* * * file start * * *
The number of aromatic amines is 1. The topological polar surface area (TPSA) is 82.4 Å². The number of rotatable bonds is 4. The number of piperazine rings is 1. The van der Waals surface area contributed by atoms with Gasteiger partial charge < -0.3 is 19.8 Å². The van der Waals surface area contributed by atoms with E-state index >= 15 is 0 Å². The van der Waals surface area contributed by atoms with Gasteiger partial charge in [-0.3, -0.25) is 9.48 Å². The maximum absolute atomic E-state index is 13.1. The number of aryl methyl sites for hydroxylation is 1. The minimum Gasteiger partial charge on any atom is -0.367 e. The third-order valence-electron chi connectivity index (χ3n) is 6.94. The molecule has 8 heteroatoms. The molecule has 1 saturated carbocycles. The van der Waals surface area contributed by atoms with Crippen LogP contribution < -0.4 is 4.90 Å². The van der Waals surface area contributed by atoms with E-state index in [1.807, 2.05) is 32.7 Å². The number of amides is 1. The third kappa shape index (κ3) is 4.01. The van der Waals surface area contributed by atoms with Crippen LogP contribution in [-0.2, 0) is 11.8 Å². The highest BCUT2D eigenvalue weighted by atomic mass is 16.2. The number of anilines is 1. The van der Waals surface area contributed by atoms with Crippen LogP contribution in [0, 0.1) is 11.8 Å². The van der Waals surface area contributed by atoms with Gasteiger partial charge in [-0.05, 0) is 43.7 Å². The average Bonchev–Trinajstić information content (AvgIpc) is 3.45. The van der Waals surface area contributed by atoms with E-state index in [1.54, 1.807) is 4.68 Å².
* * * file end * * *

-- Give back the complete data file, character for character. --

The number of aromatic amines is 1. The topological polar surface area (TPSA) is 82.4 Å². The number of rotatable bonds is 4. The number of piperazine rings is 1. The van der Waals surface area contributed by atoms with Gasteiger partial charge < -0.3 is 19.8 Å². The van der Waals surface area contributed by atoms with E-state index >= 15 is 0 Å². The van der Waals surface area contributed by atoms with Gasteiger partial charge in [-0.3, -0.25) is 9.48 Å². The maximum absolute atomic E-state index is 13.1. The number of aryl methyl sites for hydroxylation is 1. The minimum Gasteiger partial charge on any atom is -0.367 e. The third-order valence-electron chi connectivity index (χ3n) is 6.94. The molecule has 8 heteroatoms. The molecule has 1 saturated carbocycles. The van der Waals surface area contributed by atoms with Crippen LogP contribution < -0.4 is 4.90 Å². The van der Waals surface area contributed by atoms with E-state index in [1.807, 2.05) is 32.7 Å². The number of amides is 1. The third kappa shape index (κ3) is 4.01. The van der Waals surface area contributed by atoms with Crippen LogP contribution in [-0.2, 0) is 11.8 Å². The highest BCUT2D eigenvalue weighted by atomic mass is 16.2. The number of anilines is 1. The van der Waals surface area contributed by atoms with Crippen LogP contribution in [0, 0.1) is 11.8 Å². The van der Waals surface area contributed by atoms with Gasteiger partial charge in [-0.05, 0) is 43.7 Å². The average Bonchev–Trinajstić information content (AvgIpc) is 3.45. The van der Waals surface area contributed by atoms with E-state index in [1.54, 1.807) is 4.68 Å².